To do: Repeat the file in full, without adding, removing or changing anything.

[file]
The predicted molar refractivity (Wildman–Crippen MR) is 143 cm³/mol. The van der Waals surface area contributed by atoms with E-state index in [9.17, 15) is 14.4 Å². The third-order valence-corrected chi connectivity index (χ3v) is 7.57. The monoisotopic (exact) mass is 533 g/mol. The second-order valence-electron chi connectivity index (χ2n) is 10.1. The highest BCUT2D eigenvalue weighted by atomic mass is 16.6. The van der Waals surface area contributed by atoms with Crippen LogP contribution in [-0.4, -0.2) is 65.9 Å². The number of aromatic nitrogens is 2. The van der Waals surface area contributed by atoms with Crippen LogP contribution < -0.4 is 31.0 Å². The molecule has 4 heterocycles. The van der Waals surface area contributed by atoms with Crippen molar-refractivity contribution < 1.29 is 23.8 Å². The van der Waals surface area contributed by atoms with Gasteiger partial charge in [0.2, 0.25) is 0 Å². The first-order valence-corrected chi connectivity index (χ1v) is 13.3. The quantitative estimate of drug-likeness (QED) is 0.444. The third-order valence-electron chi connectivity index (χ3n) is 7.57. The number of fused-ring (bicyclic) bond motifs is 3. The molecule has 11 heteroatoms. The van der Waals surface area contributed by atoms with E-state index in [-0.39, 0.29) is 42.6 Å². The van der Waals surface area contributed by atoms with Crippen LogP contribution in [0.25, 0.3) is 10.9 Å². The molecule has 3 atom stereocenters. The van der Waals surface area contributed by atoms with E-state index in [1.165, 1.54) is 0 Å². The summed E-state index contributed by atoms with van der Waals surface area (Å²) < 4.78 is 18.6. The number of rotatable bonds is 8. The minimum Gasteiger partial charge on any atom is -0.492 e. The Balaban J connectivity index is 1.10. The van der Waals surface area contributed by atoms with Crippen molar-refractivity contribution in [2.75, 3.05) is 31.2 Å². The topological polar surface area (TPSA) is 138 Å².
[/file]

The predicted molar refractivity (Wildman–Crippen MR) is 143 cm³/mol. The van der Waals surface area contributed by atoms with E-state index in [9.17, 15) is 14.4 Å². The third-order valence-corrected chi connectivity index (χ3v) is 7.57. The monoisotopic (exact) mass is 533 g/mol. The second-order valence-electron chi connectivity index (χ2n) is 10.1. The highest BCUT2D eigenvalue weighted by atomic mass is 16.6. The van der Waals surface area contributed by atoms with Crippen LogP contribution in [-0.4, -0.2) is 65.9 Å². The number of aromatic nitrogens is 2. The van der Waals surface area contributed by atoms with Crippen LogP contribution < -0.4 is 31.0 Å². The molecule has 4 heterocycles. The van der Waals surface area contributed by atoms with Crippen molar-refractivity contribution < 1.29 is 23.8 Å². The van der Waals surface area contributed by atoms with Gasteiger partial charge in [0.2, 0.25) is 0 Å². The first-order valence-corrected chi connectivity index (χ1v) is 13.3. The quantitative estimate of drug-likeness (QED) is 0.444. The third-order valence-electron chi connectivity index (χ3n) is 7.57. The number of fused-ring (bicyclic) bond motifs is 3. The molecule has 11 heteroatoms. The van der Waals surface area contributed by atoms with E-state index in [-0.39, 0.29) is 42.6 Å². The van der Waals surface area contributed by atoms with Crippen LogP contribution in [0.25, 0.3) is 10.9 Å². The molecule has 3 atom stereocenters. The van der Waals surface area contributed by atoms with E-state index in [1.165, 1.54) is 0 Å². The summed E-state index contributed by atoms with van der Waals surface area (Å²) < 4.78 is 18.6. The number of rotatable bonds is 8. The minimum Gasteiger partial charge on any atom is -0.492 e. The Balaban J connectivity index is 1.10. The van der Waals surface area contributed by atoms with Crippen molar-refractivity contribution in [2.75, 3.05) is 31.2 Å². The topological polar surface area (TPSA) is 138 Å².